(reviewed by Michael Haynes)

The Hexham Orpheus Choir (Conductor, Glenn Davis) presented a concert with a difference at Queen Elizabeth High School: “In Three Moods”. There was something for everyone in this choral triptych of Opera, Church and Lighter Music which showed the choir at its most versatile.

From the operatic repertoire we enjoyed not only rapturous Handel, profound Beethoven and exhilarating Mozart (stratospheric delights from the Soprano soloist Hannah Reynolds were a prominent feature of the evening), but also an impressive dip into even grander operas by Gounod, Puccini, Tchaikovsky and Mascagni. (Few Choral Societies would be able to split their ranks into separate groups, with items for Female Chorus, Male Chorus, and Semi-Chorus, all managed with great aplomb).

The talk of the interval was the choir’s rendition of “Bogoroditsye Dyevo” (essentially an “Ave Maria”) from the “Vespers” by Rachmaninov which stood out from the Sacred items for its immaculate pitch, polished diction, tight ensemble and real atmosphere. Hannah Reynolds’s moving interpretation of “O Salutaris Hostia” (Rossini) was exquisitely accompanied on the piano by Margaret Huntington. Bruckner and Franck favourites were also on the menu.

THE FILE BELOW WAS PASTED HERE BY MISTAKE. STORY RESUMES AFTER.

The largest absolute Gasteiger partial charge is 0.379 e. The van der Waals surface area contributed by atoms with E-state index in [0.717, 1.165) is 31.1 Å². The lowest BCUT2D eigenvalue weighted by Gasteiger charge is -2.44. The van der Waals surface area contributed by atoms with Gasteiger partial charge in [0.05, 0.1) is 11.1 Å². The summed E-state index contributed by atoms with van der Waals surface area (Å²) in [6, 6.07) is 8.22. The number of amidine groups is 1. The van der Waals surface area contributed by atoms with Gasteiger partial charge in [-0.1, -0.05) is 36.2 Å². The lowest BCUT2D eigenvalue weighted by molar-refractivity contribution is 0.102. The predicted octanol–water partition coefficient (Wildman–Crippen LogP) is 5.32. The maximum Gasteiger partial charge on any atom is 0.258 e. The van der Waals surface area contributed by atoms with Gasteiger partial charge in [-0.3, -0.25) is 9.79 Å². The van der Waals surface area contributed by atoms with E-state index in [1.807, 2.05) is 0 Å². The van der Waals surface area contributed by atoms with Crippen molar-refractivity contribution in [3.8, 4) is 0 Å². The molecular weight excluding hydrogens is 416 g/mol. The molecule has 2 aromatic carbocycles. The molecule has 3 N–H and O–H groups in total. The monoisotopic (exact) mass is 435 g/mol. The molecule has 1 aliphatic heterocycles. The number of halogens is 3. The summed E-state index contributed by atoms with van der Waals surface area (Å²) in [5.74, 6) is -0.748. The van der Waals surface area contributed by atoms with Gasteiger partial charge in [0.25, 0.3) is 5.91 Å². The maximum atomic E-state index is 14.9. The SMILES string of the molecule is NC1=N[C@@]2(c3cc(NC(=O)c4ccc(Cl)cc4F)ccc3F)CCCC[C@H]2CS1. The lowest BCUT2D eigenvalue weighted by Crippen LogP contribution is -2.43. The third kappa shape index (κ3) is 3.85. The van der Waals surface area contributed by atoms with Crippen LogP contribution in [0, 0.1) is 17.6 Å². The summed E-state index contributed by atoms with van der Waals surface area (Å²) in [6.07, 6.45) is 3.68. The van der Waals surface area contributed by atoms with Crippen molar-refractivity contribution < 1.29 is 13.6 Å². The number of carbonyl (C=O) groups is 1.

In a lighter vein we heard some super jazzy numbers, with swung quavers galore, and lots of do-bah-do-bah-ing; very difficult arrangements made to sound almost easy! Songs like “Blue Moon” and “Autumn Leaves” were ringing in the ears long after the concert had finished. The soprano soloist again provided the icing on the cake with “The Girl in 14g” by Jeanine Tesori (not a song to dabble with lightly). This required unbelievable virtuosity and skill – Hannah’s sonority and accent skillfully flipped from Broadway to Covent Garden in a performance that was as humorous as it was breathtaking. Truly amazing singing which, not surprisingly, brought the house down.

In addition to congratulating the Orpheus Choir for their committed, varied and enjoyable performance, special mention should be made of Margaret Huntington for taking on a dazzling array of orchestral accompaniments with great sensitivity, and to the conductor Glenn Davis for the huge imagination, versatility and flair he demonstrated in myriad ways.